Throwback Thursday – The Colfax Avenue Shootout

by Patti Dahlberg

DENVER, Dec. 18, 1922 – As a Federal Reserve Bank truck sat outside the U.S. Mint in Denver to pick up a weekly cash shipment for transport to various area banks, a black Buick touring car with drawn curtains slowly pulled up beside it. According to witnesses, three or four masked men jumped out of the car while one remained behind the wheel. One of the masked men ran to the rear of the reserve truck, yelled at the guards, fired at and fatally wounded the guard at the back of the truck, and shot out the back doors and windows of the truck. One man quickly lifted bags of money out of the truck and threw them into the Buick while the other masked men sprayed the Mint building exits and windows with bullets from sawed-off shotguns. Alarm bells clanged and Mint guards and employees grabbed rifles and began firing out windows and doors.

Within seconds, bullets were peppering West Colfax Avenue, hitting the side of the Mint building and several other nearby buildings. According to the Dec. 19, 1922, New York Times:

So terrific was the gunfire that forty bullet holes can be counted in the transoms above the main entrance to the mint and in the windows of the second story. Bullets riddled windows in various stores and apartment houses across the street and there were many narrow escapes from bullets. One shot went through a window in Sylvania Hotel, at Court Place and West Colfax Avenue, and shattered a picture on the wall.

The shootout lasted only about ninety seconds before the getaway driver took off, ran another vehicle into a fire hydrant (adding to the confusion and mayhem), and sped away east on Colfax Avenue with an estimated $200,000 in $5 bills. Witnesses reported that while fleeing the scene, one of the bank robbers stood on the car’s running board[1], presumably to fire back at the Mint guards, but was instead shot and seriously wounded before being pulled back into the car.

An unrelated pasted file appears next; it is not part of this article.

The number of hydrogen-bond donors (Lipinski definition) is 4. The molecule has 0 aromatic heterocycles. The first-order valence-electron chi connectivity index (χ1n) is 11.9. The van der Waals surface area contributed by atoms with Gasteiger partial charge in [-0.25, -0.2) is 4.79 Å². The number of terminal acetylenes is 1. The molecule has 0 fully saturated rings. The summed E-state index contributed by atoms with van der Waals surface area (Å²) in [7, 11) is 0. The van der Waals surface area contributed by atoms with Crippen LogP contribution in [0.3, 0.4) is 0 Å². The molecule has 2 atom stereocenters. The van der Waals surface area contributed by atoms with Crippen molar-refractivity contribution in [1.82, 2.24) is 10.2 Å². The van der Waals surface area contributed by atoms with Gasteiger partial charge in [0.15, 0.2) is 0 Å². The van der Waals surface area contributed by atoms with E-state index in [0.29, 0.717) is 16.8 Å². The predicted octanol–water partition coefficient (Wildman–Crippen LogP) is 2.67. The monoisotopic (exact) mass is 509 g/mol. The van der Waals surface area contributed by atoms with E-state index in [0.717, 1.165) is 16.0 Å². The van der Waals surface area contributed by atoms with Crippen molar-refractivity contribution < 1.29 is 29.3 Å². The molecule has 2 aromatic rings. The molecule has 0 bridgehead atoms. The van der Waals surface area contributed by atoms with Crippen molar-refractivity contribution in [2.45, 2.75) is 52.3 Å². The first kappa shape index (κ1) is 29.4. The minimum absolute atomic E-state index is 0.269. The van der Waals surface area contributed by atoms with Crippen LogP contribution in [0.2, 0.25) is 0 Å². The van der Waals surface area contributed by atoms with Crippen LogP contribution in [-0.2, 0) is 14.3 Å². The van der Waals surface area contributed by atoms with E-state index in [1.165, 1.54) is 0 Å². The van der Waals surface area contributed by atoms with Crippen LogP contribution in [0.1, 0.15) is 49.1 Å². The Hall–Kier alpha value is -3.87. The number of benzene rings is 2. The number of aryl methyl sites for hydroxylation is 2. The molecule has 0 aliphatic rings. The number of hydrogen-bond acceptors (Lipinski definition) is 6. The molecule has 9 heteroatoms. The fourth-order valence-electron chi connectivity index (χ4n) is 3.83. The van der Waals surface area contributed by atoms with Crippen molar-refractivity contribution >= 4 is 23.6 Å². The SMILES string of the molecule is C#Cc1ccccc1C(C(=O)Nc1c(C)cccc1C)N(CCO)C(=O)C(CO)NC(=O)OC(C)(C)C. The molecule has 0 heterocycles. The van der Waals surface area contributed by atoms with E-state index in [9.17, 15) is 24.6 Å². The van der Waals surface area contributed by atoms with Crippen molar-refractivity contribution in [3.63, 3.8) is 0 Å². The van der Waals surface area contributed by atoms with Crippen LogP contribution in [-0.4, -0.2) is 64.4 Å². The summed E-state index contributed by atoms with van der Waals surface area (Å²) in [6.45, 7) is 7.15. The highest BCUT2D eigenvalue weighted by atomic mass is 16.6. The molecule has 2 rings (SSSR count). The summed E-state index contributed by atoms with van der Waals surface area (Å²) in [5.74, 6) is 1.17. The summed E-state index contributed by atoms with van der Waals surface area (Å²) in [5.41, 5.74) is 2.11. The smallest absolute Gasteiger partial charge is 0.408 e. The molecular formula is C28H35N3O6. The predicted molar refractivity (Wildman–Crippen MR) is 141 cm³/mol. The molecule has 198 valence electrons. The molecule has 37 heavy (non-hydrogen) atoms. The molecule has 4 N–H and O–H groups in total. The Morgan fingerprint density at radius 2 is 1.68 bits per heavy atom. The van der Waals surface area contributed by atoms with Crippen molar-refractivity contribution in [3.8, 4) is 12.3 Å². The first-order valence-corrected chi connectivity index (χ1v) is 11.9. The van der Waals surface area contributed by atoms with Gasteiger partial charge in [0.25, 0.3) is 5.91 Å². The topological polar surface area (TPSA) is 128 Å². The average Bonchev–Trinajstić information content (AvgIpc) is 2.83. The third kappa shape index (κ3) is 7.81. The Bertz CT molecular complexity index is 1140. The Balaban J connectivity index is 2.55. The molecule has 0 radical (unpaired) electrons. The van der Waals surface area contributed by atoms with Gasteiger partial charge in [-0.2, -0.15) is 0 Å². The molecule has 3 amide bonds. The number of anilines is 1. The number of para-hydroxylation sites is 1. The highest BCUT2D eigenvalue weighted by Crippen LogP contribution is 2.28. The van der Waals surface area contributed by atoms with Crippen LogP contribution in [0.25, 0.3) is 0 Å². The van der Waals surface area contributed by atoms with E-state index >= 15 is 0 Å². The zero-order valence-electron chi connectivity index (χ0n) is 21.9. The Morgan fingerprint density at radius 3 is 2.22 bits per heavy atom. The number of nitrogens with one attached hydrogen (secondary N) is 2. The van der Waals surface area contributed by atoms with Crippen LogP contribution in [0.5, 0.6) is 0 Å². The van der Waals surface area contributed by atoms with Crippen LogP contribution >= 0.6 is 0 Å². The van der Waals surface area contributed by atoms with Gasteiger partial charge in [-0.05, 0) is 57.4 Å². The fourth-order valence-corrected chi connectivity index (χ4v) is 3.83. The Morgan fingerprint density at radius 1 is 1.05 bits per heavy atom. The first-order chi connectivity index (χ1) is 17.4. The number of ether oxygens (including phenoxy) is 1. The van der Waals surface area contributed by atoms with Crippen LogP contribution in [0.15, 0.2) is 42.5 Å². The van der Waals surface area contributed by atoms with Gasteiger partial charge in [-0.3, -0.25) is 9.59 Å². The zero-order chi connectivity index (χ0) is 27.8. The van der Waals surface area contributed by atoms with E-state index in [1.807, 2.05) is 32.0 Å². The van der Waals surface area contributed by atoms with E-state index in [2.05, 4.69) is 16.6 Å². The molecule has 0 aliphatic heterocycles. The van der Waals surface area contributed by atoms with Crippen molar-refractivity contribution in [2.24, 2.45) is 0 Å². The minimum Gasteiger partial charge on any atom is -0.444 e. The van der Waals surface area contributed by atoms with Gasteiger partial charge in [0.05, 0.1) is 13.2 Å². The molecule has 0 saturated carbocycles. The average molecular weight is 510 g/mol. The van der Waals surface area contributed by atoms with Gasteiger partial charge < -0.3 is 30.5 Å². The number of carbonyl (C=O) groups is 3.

The entire event was over in five minutes. Charles T. Linton, who died in the shootout, is the only Federal Reserve guard to lose his life during a bank robbery. Hailed by many as the “wildest gun battle in Denver history,” the robbery was also reported by the Cheyenne Wells Record (December 21, 1922) to be the first successful Mint holdup in U.S. history and the largest robbery in Denver.

In the aftermath of the robbery, witnesses came forward to help investigators with descriptions and drawings of the thieves and the number of robbers involved went from four to seven. Roads in and out of Denver were shut down and according to the New York Times: “Tonight every highway in the State is guarded and police and Federal authorities have armed squads out in pursuit of an automobile occupied by seven men who were seen speeding northward soon after the robbery. One of the occupants was bleeding profusely, having been wounded in the jaw by one of the mint guards, it is believed.”

In the ensuing investigation, the robbers were tracked from Omaha to Chicago, then to St. Paul, before the trail went cold. Then on January 14, 1923, investigators discovered the getaway car in an old garage on Gilpin Street in Denver. Inside the car was a frozen body identified through fingerprints as Nicholas “Chaw Jimmie” Trainor, a.k.a. James Sloan. It was determined that Trainor had been mortally wounded during the robbery and his body left behind as the rest of the gang escaped. Once Trainor was identified, police suspected that Harvey Bailey, a known associate of Trainor’s, was likely to have been involved in the robbery. In spite of offering rewards of more than $10,000, none of the other robbers were positively identified. The discovery of the getaway car led investigators to other leads in the case including a trunk filled with firearms, ammunition, photographs, and letters.

Secret Service agents recovered about $80,000 of the stolen mint money in a Minnesota hideout, along with $73,000 in negotiable bonds from an Ohio robbery. Since Trainor and Bailey were both considered suspects in that Ohio heist, which predated the Denver robbery, police became further convinced of Bailey’s involvement in the Mint robbery. According to the police, the thieves fled to the Minneapolis-St. Paul area with the money, which was given to a “prominent Minneapolis attorney.” Bailey fell off police radar in late 1922 and continued evading capture until his eventual arrest and conviction in 1933. He later died in 1979.